It’s easy, 30 years in now, to take Taylor as yet another pretty face getting her bonifides via charity work. It’s difficult to express the stigma that accompanied AIDS in the 1980s. The Canadian magazine Maclean’s ran a rather nasty column addressed to Taylor, deriding the actress for championing “the trendiest of all diseases. Trendy people die of it and trendy people go onstage and emote about it.” Adweek reported that Taylor was rumored to have lost her advertising contract with Coca Cola because of her AIDS work.
In 1992, a reporter implied that Taylor cared more about AIDS fundraising than her mother, who had been ill. “Are you saying I don’t care about my mother?” she asked. “That’s a really shitty thing to say.”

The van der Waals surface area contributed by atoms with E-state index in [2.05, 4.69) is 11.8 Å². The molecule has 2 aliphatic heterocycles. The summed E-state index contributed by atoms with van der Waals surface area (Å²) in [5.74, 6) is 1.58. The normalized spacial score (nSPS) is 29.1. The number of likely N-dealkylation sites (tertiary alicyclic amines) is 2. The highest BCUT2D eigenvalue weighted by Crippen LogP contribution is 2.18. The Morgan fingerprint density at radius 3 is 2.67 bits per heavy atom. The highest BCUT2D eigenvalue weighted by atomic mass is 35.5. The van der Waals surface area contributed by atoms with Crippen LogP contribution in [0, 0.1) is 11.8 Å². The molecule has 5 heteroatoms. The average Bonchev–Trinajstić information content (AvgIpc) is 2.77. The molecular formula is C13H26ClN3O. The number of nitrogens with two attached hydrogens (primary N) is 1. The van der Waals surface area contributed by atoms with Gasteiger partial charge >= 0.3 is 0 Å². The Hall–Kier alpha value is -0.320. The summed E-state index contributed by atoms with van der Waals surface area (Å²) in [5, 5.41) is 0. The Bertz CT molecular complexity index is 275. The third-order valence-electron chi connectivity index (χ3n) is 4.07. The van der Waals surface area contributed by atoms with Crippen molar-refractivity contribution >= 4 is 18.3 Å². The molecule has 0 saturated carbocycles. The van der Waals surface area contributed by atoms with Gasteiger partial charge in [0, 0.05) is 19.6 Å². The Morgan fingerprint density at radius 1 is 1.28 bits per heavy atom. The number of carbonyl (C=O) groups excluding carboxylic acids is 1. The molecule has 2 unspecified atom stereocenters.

And if you were a straight, high-profile beauty willing to talk publicly about a disease that even today predominately affects minority populations, then the assumption is that you must suffer from AIDS yourself. When the actress was hospitalized for pneumonia in 1990, she was plagued with rumors that it was AIDS.
None of this is to say that Taylor was a saint. She is, after all, the woman who wrote a book titled My Love Affair With Jewelry. But she used her very public persona to transform mainstream American and political opinion on AIDS. The woman who polished her sapphire on the hem of her dress in the middle of a 1969 interview with Roger Ebert raised more than $100 million for the fight against AIDS over the course of her lifetime.
Phoebe Connelly is a writer in D.C.